The 5 Best Foods To Boost Your Testosterone
Guest blog by René von Gunten, Nutritional Therapy Practitioner at The Body Well
If you want to optimize your testosterone levels, there’s an easy option available to everyone: Make sure your diet is supporting you! Providing your body with the right nutrients and cofactors to support and stimulate testosterone production is simple enough. Here are five easy-to-find foods that can help:
Salmon has a high Vitamin D content, one of the highest of all foods, in fact. Most other fish don’t even come close! Optimal Vitamin D levels are strongly correlated with optimal testosterone levels in several studies. You don’t have to eat salmon every day, but have a single portion regularly, once a week. And be sure to eat wild- or line-caught salmon, not farmed. Salmon in the wild are exposed to sunlight regularly, so D levels are much higher.
Oysters are one of the healthiest foods on the planet. They’re a raw food, an organ meat, and they’re nutrient dense. They also have high mineral content; I call them the multi-mineral of the natural world. One mineral found in abundance in oysters is zinc, which, has been shown in several studies to increase testosterone production. On top of all that, oysters have another hormonal benefit: they’re rich in iodine, which supports healthy thyroid function.
Coconut is a food with a direct link to hormone production. It’s rich in saturated fat, one of the key building blocks of all sex hormones. There are other sources of saturated fat, but I recommend coconut for a two reasons. First, it’s suitable for almost any dietary lifestyle, from paleo to vegan. It also doesn’t have the same cultural baggage as some of the other saturated fats, which still have an underserved stigma from outdated “fat is bad for you” public health messaging.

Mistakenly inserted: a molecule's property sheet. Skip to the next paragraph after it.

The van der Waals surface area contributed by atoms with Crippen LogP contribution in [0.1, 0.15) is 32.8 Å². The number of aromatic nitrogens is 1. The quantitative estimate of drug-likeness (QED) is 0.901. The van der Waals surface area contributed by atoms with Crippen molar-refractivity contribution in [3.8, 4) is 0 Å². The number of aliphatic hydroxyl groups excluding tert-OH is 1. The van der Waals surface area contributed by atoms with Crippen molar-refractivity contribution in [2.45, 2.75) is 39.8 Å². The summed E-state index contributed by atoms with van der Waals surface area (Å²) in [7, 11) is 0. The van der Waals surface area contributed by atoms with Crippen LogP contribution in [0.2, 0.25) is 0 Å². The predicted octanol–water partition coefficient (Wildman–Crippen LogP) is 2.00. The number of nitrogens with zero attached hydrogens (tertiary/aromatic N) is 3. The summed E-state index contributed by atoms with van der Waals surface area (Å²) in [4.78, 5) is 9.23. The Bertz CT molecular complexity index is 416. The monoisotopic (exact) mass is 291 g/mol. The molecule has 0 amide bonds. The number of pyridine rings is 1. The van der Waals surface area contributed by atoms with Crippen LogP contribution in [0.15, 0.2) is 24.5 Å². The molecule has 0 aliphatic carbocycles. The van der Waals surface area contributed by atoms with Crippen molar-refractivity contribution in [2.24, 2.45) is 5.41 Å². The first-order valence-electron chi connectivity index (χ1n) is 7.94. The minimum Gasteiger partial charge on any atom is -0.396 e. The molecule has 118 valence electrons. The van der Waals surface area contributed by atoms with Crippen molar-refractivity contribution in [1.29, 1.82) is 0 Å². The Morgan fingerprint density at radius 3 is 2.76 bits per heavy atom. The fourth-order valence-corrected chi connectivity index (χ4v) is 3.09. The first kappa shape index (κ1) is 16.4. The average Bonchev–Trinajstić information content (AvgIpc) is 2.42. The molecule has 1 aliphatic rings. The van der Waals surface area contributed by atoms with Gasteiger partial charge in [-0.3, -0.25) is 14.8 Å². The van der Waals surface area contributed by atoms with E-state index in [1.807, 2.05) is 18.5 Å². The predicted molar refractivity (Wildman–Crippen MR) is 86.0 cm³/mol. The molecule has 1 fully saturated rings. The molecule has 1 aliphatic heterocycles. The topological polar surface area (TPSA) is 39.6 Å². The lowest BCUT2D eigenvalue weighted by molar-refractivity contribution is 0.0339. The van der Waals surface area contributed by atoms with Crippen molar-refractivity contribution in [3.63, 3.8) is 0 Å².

Cocoa powder is high in magnesium and L-arginine, which support optimal testosterone production. For a healthy testosterone-boosting drink, get some ground cocoa nib powder, and mix it in with 1 part coconut milk and 1 part (heated) water. Cocoa is also a potent antioxidant.
You probably already know that broccoli is good for you. What you may not know is that it can help optimize your hormones, including testosterone levels. Broccoli (and other cruciferous vegetables) contain a compound called indole-3- carbinol, which inhibits conversion of testosterone to estrogen, so your natural levels stay high. Broccoli is also high in vitamin C, which lowers cortisol levels. Cortisol is a hormone which, when produced in excess, interferes with testosterone production. Steam your broccoli lightly and add some sea salt and pepper. Make sure it’s still crunchy; overcooked broccoli loses much of its nutritional value, and of course, it’s no fun to eat.
Sometimes when people read lists like this, they can go overboard: They’ll try to get on a salmon/broccoli/cocoa diet with a side of coconut sauce and oysters at every meal. Diets like that are bound to fail and also to be unsatisfying. Instead, you should simply try to eat these foods regularly. Be conscious when you go out to eat and when you cook for yourself. Have you had broccoli this week? Salmon? If not, incorporate it into a meal today. Decide to go to the oyster bar with friends instead of another restaurant. At home, switch out your normal cooking oils with coconut oil.